Before we even begin to assess the role that direct marketing has in building strong and healthy brands, we must be certain about what we mean by direct. As markets and audiences fragment, and as we as marketers find it increasingly complicated to make the correct inter-media decisions on behalf of the brands we look after, it's becoming obvious that the old definitions don't work any more. They are terms coined in a world where the concept of mobile phones had barely been conceived, let alone the idea of receiving multimedia marketing messages through them.
So I'm not going to restrict the definition of direct to stuff that comes through your letterbox. I want to think outside the envelope, as it were, and look at direct brand communications as anything that can make an unmediated, personalised contact with members of a brand's audience.
The distinction is important because consumers don't consume marketing, they consume "stuff". Because they don't think in the hidebound category terms that it's all too easy for us to slip into, they are demanding more personalised service than ever. If a supermarket can learn I've got a cat because of my purchasing behaviour and treat me accordingly, why can't my bank spot that my savings account is in good shape and stop trying to sell me a loan?
So what's that got to with building brands? Quite a lot, actually. How brands behave is becoming increasingly important because cynical consumers want to see proof of the promises. And direct communications activity has the unique ability to cross the divide between brands being seen to talk to consumers and brands actually fulfilling promises by behaving in certain ways. Only direct communication can bring the brand promise to life in three dimensions and it is this behaviour that we believe will drive much of consumer behaviour in the future.
Fairly recently, the chairman of a large building society asked if we were damaging his brand by offering additional products and services using direct mail to people who didn't take them up. So we set out to answer the question and found out that the people who hadn't responded actually rated the brand and its communication just as highly as those who had purchased. They thought the brand was delivering its promise to keep them informed and to offer them choice, even if they didn't want the product there and then - that it was a brand behaving as it had said it would.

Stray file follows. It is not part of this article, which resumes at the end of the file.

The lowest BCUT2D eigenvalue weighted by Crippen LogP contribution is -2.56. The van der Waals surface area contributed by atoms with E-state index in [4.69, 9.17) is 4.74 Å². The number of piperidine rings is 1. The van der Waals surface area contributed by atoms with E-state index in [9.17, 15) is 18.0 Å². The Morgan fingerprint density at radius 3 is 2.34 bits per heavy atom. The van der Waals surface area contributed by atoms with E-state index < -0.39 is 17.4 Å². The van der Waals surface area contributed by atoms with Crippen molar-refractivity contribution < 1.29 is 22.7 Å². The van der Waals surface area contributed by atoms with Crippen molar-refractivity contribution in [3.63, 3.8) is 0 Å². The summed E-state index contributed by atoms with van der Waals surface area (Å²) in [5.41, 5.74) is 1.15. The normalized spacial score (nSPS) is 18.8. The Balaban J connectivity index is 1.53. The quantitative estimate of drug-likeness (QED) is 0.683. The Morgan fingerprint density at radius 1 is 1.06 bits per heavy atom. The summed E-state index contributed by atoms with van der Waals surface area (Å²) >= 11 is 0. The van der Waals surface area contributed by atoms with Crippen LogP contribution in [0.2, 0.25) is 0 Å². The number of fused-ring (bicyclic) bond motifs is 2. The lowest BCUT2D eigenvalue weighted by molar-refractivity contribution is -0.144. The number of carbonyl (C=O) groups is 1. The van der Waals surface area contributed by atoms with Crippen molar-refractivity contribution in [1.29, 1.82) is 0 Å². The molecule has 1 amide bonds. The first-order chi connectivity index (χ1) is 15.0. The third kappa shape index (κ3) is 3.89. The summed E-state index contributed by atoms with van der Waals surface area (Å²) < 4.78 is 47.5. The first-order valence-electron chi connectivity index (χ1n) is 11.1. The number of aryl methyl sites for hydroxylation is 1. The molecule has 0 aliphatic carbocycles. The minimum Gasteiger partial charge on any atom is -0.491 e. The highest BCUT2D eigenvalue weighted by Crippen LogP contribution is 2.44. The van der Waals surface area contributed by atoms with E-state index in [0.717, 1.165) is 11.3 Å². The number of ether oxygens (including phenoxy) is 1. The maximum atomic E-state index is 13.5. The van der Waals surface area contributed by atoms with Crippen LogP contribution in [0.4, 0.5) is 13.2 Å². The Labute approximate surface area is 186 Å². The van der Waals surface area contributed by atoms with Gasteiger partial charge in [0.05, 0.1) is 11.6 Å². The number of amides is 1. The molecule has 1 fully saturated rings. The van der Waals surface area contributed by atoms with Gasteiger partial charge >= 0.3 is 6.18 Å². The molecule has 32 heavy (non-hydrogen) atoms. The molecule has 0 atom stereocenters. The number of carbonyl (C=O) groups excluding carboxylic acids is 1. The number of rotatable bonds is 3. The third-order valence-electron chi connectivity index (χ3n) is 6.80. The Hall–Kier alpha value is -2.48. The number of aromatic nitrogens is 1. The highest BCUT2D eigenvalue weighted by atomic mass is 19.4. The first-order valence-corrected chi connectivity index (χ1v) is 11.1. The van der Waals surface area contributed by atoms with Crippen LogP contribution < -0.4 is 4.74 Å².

So the behaviour of a brand can and does drive shifts in people's attitudes towards it.
I'm not for a second suggesting that advertising isn't key to that success too, by the way. It is at the vanguard of brand building and the creation of desire and we know it works (well, the good stuff works). But the brands that will get it wrong over the next five years are - in my opinion - those that fail to appreciate that it is no longer enough for them simply to broadcast a one-size-fits-all message about themselves. Neither is it enough to give a passing nod toward integration and reluctantly ensure that all your communications look the same.
We have to get out of our discipline-based silos and take one of the hardest decisions that can ever face a business - to let that business and its communication be driven by ideas, not executions. Because big brand ideas will be the currency of the future and they should drive everything we do: how our brands speak about themselves in advertising; how they behave to bring their promises to life, in terms of product, service and direct communication. And this behaviour can do more than shift awareness. It would seem that a brand's behaviour can also efficiently change the behaviour of its target audience.
The drinks industry is a prime example of how we're already seeing brands "behaving" as well as advertising. You might think this is odd, drinks are products devoid of a service element. But smart brand owners and their agencies are working to introduce a third dimension into their marketing.
Drinks is a crowded sector; it's fuelled by that elusive and fickle market of young adults; it's image driven and to make it big as a brand it must be seen being drunk in all the right places. Let's face it, halfway though a drinking session, who's going to be able to say "hierarchical inter-brand decision", let alone make one? So salience, top-of-mind awareness and badge value are key.
True, advertising plays a huge part in creating these. But brands truly seeking to differentiate themselves are already changing the rules of engagement. It's no longer about shouting louder than the competition; it's not even about shouting a more compelling message.
In Singapore last year, Heineken threw a series of parties that it was impossible to get into unless you were a celebrity. Far from wasting an opportunity to sample their product to a wider audience, the idea for the parties was based on a simple insight about the target audience - the harder you make a nightclub to get into, the more badge value actual entry carries. Word of mouth saw increasing demand for tickets, Heineken's "premium" attributes rocketed in tracking and the project contributed to a 43 per cent jump in sales for the brand.
If, as marketers, we truly embrace the importance of ideas over execution, we will be closer to a true model of integration. This important first step allows us to assess how, where and when we can best bring consumers into contact with our brands, their communication and their behaviour.
This model is one that we believe will allow the brands of today to grow into the great brands of the future.